Could you talk more about your involvement with Derek Jarmon's estate and how you became interested in his work?

I discovered him when I saw Jubilee. I thought it was one of the most extraordinary films I had ever seen. Then, years later I rented a house on Dungeness near Prospect Cottage. I fell in love with this weird place. It’s classified as the only desert in Europe, and it has a nuclear power station on it, so it's a strange post-apocalyptic landscape; it’s very overwhelming. When I was there I read all of the wonderful diaries that Jarman wrote, and I became extremely engrossed. In his diaries, I discovered that he was a prolific painter. So, I contacted his partner Keith Collins. One thing led to another, and we did a show of Jarman’s paintings at Wilkinson. I talked to Keith a lot and visited Prospect Cottage, which he kept as though Jarman had just walked out. I asked him every detail about how the paintings were made and the stories about Jarman’s relationship with Tilda Swinton and the other people involved in his films. I also spoke with as many people who knew him as possible. Tragically, Keith, who was only 54, died recently. But I'm still continuing to work with the estate. Jarman is a truly fascinating person, a larger than life character with such a unique vision.

 

How did you begin working with Joan Jonas?

In the late 90s, I set up a video project space. It was just a little room in a cellar with an old-fashioned TV on a plinth and a VHS cassette. I had decided that I wanted to trace the history of video art by playing a video every week and writing an accompanying text. I went to visit an artist called Ian Breakwell, an important figure in early British conceptual art, because he was very involved in the London film co-operative, and he said: “you need to include Joan Jonas”. Her work hadn’t been seen much at the time, and nobody really knew who she was, certainly not in London in my circle. I remember going to see her for the first time in her studio in New York, and I've never been so nervous! I remember going up in the lift thinking "oh boy, why would she consider showing in my tiny little gallery?" But she did, and we worked together on various shows ever since.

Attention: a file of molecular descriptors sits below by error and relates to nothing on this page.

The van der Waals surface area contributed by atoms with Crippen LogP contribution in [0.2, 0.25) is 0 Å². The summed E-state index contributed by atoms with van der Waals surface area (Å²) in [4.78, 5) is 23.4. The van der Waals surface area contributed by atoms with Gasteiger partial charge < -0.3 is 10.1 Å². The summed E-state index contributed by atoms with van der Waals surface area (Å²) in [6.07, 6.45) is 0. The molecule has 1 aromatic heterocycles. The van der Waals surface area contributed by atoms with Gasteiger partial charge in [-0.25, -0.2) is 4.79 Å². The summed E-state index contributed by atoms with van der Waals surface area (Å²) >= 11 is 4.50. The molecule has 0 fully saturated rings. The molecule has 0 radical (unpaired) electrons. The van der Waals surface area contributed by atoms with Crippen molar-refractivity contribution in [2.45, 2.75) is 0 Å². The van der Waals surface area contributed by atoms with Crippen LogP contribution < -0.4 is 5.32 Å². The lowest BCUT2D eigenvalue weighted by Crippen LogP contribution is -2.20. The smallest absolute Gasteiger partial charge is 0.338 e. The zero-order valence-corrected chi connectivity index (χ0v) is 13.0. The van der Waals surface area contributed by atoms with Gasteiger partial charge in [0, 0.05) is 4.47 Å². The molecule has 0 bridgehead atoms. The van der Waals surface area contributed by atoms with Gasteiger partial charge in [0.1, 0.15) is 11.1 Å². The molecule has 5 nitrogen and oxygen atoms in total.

Could you talk more about Joan Jonas’s interest in animals and nature? Non-human agency and the Anthropocene have become important issues in contemporary art.

Absolutely, yes. I’ve already discussed the importance of dogs in her work, and I think the dog expresses a wider connection to nature. While working on her Volcano Saga series in the 80s, she went to Iceland and felt a strong emotional connection with the landscape there. She began to think about the landscape as another being that is alive, active and on the same level as a human. She has also recently worked in Jamaica with some of the best marine biologists. She went snorkeling and captured on film these extraordinarily beautiful shots of fish and other creatures living under the sea. This project culminated in a recent performance she did about the destruction of the planet. The ecology and animal companionship are central topics in contemporary art, but really her work preceded all of this. 

 

What relevance do you think Jarman and Jonas have today?

In addition to her works dealing with nature and animals, I believe Joan’s performance paintings have been highly influential for a younger generation of artists. I recently did an exhibition with the collective Young Girl Reading Group. They film themselves with a phone while they read important texts that have been forgotten. This reminded me of the moment when Joan purchased the first Sony video camera from Japan, and there was this excitement about being able to make a film so freely. The parallels with the so-called YouTube generation are interesting, and I think that Young Girl Reading Group was playing with that. 

I think that Derek Jarman’s engagement with queer politics has great relevance today. When I showed his paintings a couple of weeks ago, a number of people came up to say, “thank you for doing this, it means so much”. They have gotten quite an emotional response, so it seems that they still have a definitive voice. 

When I studied art back in the 80s, Clement Greenberg was always pitched against the social history of art. There was this whole idea of MOMA and modernism being very male-dominated, and that was my first introduction to contemporary art theory. I reacted against that from the beginning. I actually don’t represent any artists that deal solely with formal qualities. It's important to me that the work has a real engagement with the world.